Now set this layer to "Color Burn", and then adjust the layer's
opacity, maybe 10-20%. Remember, you don't want the tile pattern to
look like a mosaic, just slight color variation. Make sure this layer
sits above the "Pattern Color" layer, but below the "Grout Color"
layer. Notice how each tile appears to be slightly a different shade
from the next.
So for the first part of our displacement, duplicate your "Pattern
Color" layer, and use Image -> Adjustments -> Desaturate to
remove the color. Then use the Image -> Adjustments -> Levels
tool to make this layer look close to white, with just a slight bit of
variation. This will be the bump that corresponds to your original
color map. Name it "Pattern Disp".
Now select both your "Grout Color" layer and your "Grout Wear Color"
layer, duplicate them, then click the "Lock Transparent Pixels" button
for the each layer. Then go to Edit -> Fill and fill each of these
two layers with black. By locking the transparent pixels, you'll retain
your grout pattern, but make it black instead of it's original color.
Place these new layers, called "Grout Disp" and "Grout Wear Disp",
above the "Pattern Disp" layer.
In the real world, not every tile is exactly the same thickness. To
simulate this, I use a similar technique to adding the Color Variation
per tile. Create a new Layer called "Tile Disp Variation", select
individual tiles on the "Grout Color" layer, then fill that selection
on the "Tile Disp Variation" layer using the "Paint Bucket Tool" with a
random color between white and black. Now set this layer to multiply,
and then adjust the layer's opacity, maybe 10-20%. Place it above the
"Pattern Disp" layer, but below the two "Grout Disp" layers.
Now when a tile is placed, is also frequently isn't placed 100% flat on
the ground. One corner will sink into the ground a bit more than the
other, causing each tile to be slightly tilted. To simulate this,
create a new layer called "Tile Disp Tilt". Select individual
tiles using the "Magic Wand Tool" on the "Grout Color" layer, and then
fill them on the "Tile Disp Tilt" layer with random gradients
using the Gradient Tool.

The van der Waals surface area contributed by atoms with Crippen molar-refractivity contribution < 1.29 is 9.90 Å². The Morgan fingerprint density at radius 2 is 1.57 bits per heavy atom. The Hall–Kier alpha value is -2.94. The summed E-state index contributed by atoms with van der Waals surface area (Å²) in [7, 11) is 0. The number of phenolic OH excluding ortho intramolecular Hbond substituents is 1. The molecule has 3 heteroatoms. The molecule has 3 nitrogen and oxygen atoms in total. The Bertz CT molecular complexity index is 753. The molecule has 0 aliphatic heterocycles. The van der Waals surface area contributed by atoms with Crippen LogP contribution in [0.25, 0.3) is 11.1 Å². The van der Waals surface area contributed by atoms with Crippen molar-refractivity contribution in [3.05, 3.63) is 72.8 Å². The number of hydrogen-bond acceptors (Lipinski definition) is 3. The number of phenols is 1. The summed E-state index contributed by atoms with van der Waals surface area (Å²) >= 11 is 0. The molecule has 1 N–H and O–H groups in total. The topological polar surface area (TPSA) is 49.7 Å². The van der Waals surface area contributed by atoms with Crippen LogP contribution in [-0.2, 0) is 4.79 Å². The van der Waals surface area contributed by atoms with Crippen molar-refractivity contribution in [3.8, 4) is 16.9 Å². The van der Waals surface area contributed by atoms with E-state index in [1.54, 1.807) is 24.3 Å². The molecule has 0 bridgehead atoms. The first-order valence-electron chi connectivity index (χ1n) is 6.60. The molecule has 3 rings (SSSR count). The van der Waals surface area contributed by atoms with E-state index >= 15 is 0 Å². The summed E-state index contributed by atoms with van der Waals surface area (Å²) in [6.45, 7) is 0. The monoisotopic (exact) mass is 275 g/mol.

If your tile floor is made of say linoleum instead of rock, then feel
free to paint in curling up edges and such on this layer. But for
stone, each tile tends to be pretty flat along the top surface.
Then place this layer above the "Tile Disp Variation" layer, set it to
multiply, and set its transparency to 20-30%.
This step especially will help break up your specular on the floor.
Your Photoshop Layers should look something like this...
Save your psd file.
Now select all your color layers, collapse them, and save them out as a
tif. Then select all your disp layers and write them out as a tif as
well. Bring them into your 3d app, and plug them into your color and
displacement channels of your material. Here's the result...
Some more things to try include adding...
- a dirt layer to the tiles, footprints, scrapes and knicks.
- Add scratches to the displacement layer
- add variety to the specular and reflection channels, so some areas
are more shiny than others.
Here's the same floor but using a noisy texture in the specular map,
notice how much richer the image gets.
Also, once you've done this once, feel free to just modify the color of
the tiles to do all your tiles for your future projects. Why reinvent
the wheel? Reuse as many layers from this psd file as you can when
making new tiles.
Also, if you have a really large area to add tiles too, you may start
notice a repeating pattern. If this happens, try using my Tiling A Map On A Ground Plane
tutorial to avoid the repeating tile.